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TitleNear-surface temperature lapse rates over Arctic glaciers and their implications for temperature downscaling
AuthorGardner, A S; Sharp, M J; Koerner, R M; Labine, C; Boon, S; Marshall, S J; Burgess, D O; Lewis, D
SourceJournal of Climatology 2009 p. 4281-4298, Open Access logo Open Access
Alt SeriesEarth Sciences Sector, Contribution Series 20080384
PublisherAmerican Meteorological Society
Mediapaper; on-line; digital
File formatpdf
NTS39; 48H; 49; 120A
AreaEllesmere Island; Devon Island; Arctic Archipelago
Lat/Long WENS -84.0000 -70.0000 82.0000 75.0000
Subjectsenvironmental geology; temperature; glaciers; climatic fluctuations; modelling; Quaternary
Illustrationslocation maps; analyses
AbstractDistributed glacier surface melt models are often forced using air temperature fields that are either
downscaled from climate models or reanalysis, or extrapolated from station measurements. Typically, the
downscaling and/or extrapolation are performed using a constant temperature lapse rate, which is often taken
to be the free-air moist adiabatic lapse rate (MALR: 68--8C km-1). To explore the validity of this approach,
the authors examined altitudinal gradients in daily mean air temperature along six transects across four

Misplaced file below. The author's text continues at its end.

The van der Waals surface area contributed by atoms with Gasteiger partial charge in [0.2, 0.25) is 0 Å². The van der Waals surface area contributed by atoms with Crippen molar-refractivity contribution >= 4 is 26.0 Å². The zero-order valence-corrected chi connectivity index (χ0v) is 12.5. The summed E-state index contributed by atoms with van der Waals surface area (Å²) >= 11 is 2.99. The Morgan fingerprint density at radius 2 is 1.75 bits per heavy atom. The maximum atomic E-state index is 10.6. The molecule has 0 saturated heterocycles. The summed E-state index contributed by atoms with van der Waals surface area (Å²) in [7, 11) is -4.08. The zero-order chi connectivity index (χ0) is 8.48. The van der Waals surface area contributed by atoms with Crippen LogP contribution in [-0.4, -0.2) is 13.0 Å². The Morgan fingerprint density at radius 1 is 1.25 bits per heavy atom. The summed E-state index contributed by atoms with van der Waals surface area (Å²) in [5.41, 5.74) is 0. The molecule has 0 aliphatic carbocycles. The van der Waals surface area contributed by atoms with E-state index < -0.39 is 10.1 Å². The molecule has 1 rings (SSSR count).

glaciers in the Canadian high Arctic. The dataset includes over 58 000 daily averaged temperature measurements
from 69 sensors covering the period 1988--2007. Temperature lapse rates near glacier surfaces vary on
both daily and seasonal time scales, are consistently lower than theMALR(ablation seasonmean: 4.98 Ckm-1),
and exhibit strong regional covariance. A significant fraction of the daily variability in lapse rates is associated
with changes in free-atmospheric temperatures (higher temperatures 5 lower lapse rates). The temperature
fields generated by downscaling point location summit elevation temperatures to the glacier surface using
temporally variable lapse rates are a substantial improvement over those generated using the static MALR.
These findings suggest that lower near-surface temperature lapse rates can be expected under awarming climate
and that the air temperature near the glacier surface is less sensitive to changes in the temperature of the free
atmosphere than is generally assumed.

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